Access to education is difficult for Indian kids
Despite the Right to Education Act, access to education is an everyday struggle for many Indian kids because of challenges like inaccessibility to schools and unavailability of teachers.education Updated: Nov 12, 2010 16:49 IST
Despite the Right to Education Act, access to education is an everyday struggle for many Indian kids because of challenges like inaccessibility to schools and unavailability of teachers.
At a conference organised by child rights group, CRY, in the capital Thursday, six children from rural areas of states like Rajasthan, Uttar Pradesh and Madhya Pradesh spoke about the everyday challenges they have to face to go to school.
Sunil Chandelkar, a 12-year-old boy from Madhya Pradesh, said the biggest challenge for him to go to school is the distance.
"The RTE Act talks about compulsory education to children between the age six and 14 which means up to class eight. But our village school has classes only till fifth standard and after that we have to go to the upper primary school in the next village which is more than three km away," Chandelkar said.
"There are private school buses but they refuse to take us because we can't pay such high amount. So we decided to write to the education minister of the state. We then had a meeting with the private bus owners and now the matter has been resolved," he added.
According to a 2009 report, there are 17,282 eligible habitations which don't have a primary school within a one kilometre radius. Uttar Pradesh leads the pack with 7,568 school-less habitations.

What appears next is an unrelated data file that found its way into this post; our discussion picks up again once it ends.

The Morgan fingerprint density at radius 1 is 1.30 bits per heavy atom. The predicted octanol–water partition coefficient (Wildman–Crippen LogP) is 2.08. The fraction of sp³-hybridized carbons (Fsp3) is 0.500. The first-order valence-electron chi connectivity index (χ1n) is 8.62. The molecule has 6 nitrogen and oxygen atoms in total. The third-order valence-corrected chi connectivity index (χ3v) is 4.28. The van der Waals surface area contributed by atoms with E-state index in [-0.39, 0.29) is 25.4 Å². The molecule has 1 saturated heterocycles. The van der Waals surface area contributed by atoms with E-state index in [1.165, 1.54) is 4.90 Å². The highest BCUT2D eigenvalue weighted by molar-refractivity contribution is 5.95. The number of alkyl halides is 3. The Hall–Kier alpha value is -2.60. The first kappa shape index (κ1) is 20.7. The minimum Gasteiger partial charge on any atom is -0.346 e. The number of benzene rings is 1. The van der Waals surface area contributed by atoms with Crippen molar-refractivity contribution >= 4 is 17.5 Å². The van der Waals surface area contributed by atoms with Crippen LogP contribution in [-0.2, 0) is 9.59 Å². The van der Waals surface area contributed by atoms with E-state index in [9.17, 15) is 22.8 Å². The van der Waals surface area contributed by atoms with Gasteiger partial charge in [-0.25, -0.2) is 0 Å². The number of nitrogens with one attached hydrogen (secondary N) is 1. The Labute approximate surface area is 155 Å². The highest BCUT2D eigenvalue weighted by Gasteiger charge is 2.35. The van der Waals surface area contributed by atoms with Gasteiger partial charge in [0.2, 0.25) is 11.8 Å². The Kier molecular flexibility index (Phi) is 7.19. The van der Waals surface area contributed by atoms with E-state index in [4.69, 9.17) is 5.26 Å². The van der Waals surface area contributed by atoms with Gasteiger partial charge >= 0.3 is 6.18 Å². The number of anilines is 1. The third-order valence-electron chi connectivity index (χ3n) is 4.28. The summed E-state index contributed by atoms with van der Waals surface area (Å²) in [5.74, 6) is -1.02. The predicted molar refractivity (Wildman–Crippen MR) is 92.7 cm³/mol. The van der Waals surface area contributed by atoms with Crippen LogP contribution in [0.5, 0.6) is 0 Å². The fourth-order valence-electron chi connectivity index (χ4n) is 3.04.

In addition to that, there are 26,513 habitations which don't have an upper primary school within a three km radius.
Mahendra Singh, another child from Rajasthan, said unavailability of teachers in his school is the biggest challenge. Singh is also the head of the Bal Panchayat, a body comprising of children which takes up issues concerning kids like them.
"Our village school had only three teachers for 500 kids. Despite repeated requests to the district officials, nothing changed. Finally we kids went on the road and stopped the traffic, demanding our voices be heard. Only then did the officials wake up and within a week we had three new teachers," Singh said.
For Chanda, a 15-year-old girl from Uttar Pradesh, the challenge was from within her family. Her mother wanted to marry her off but she resisted and refused to eat anything in protest.
"But that did not work. So then I approached the Bal Panchayat of my village and after discussing the matter, I tried to talk to my mother and make her understand that education could help me stand on my feet. That worked and now she encourages me to study hard," she said.
According to CRY, more than 80 lakh children in the age group of six to 14 are out of school.